The same thing happens when you go on a news or social media binge. Your mood shifts. You get pulled into that stream of negativity and gossip. When you finally resurface, you feel upset and even depressed.

That is why, “You become what you feed your mind,” is a two-way street. Expose yourself to the right ideas, and you will excel. Gorge on garbage, and you stand no chance of success.

The Challenges of the Digital Age

There is also a contemporary challenge we are facing — in just a few short years, we have all become addicts. We are addicted to social media and the news like an addict to heroin.

If that sounds extreme, I challenge you to leave your smartphone with friends for a week. Just try it during a vacation when you don’t have the excuse of having to be available for work all the time.

Then watch yourself.

Notice how you constantly reach for your phone, dozens of times per day. Observe yourself freaking out about what you might be missing. Watch yourself feeling antsy, cut off from the world, even though the world is right around you.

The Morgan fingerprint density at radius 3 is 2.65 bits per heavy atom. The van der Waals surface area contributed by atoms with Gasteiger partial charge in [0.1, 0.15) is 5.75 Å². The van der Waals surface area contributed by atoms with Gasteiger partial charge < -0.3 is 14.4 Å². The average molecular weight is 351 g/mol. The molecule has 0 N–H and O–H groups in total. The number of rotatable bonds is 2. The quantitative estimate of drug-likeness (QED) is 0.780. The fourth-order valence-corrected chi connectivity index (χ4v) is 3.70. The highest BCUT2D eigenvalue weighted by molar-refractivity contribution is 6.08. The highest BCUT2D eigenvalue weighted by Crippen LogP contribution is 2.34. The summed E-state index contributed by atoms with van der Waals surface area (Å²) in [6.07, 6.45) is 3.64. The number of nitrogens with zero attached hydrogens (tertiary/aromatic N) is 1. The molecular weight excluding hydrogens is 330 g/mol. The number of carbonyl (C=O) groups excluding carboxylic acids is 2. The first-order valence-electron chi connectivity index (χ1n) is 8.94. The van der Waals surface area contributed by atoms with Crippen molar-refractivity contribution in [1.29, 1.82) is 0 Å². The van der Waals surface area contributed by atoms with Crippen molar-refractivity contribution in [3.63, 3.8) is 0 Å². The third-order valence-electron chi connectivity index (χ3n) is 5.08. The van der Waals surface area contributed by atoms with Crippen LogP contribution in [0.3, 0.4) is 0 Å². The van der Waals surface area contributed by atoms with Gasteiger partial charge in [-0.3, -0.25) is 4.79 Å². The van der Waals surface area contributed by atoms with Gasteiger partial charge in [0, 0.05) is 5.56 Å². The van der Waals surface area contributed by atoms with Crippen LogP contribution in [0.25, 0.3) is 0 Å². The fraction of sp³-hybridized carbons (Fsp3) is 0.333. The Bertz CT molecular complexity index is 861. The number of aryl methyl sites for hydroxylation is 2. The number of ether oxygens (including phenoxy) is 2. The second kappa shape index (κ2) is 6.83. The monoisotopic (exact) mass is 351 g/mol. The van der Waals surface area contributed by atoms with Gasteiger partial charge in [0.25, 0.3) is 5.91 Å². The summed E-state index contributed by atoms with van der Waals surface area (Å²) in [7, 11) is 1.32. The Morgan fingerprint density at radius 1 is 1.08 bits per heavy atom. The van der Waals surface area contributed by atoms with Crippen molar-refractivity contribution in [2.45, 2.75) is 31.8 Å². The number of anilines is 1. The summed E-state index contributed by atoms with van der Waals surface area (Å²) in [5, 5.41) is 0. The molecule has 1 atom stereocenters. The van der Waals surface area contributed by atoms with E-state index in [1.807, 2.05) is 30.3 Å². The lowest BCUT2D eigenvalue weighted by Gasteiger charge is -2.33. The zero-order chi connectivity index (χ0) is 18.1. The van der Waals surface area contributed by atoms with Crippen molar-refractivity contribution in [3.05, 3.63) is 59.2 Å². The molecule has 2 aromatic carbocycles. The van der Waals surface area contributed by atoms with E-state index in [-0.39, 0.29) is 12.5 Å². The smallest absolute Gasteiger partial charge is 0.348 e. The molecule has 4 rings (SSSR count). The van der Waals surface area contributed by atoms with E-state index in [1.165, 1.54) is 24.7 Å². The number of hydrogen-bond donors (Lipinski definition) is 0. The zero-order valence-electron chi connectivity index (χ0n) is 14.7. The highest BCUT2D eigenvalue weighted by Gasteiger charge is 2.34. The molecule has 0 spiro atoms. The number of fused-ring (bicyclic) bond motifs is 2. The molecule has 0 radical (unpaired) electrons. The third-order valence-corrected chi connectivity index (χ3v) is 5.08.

I repeat — we are all addicts. Just because it is a universal addiction that now everybody suffers from doesn’t make it “normal.” Just two decades ago, no one was suffering from these symptoms. Now, the masses need their fix.

It is important to understand our digital consumption behavior for what it is. You need to realize the implications. Constantly feeding your mind the right stuff and ignoring the bad stuff is not just some nice self-help project. It is the equivalent of joining a 12-step program.

Once you acknowledge that, your chances of success increase. You are now taking this seriously.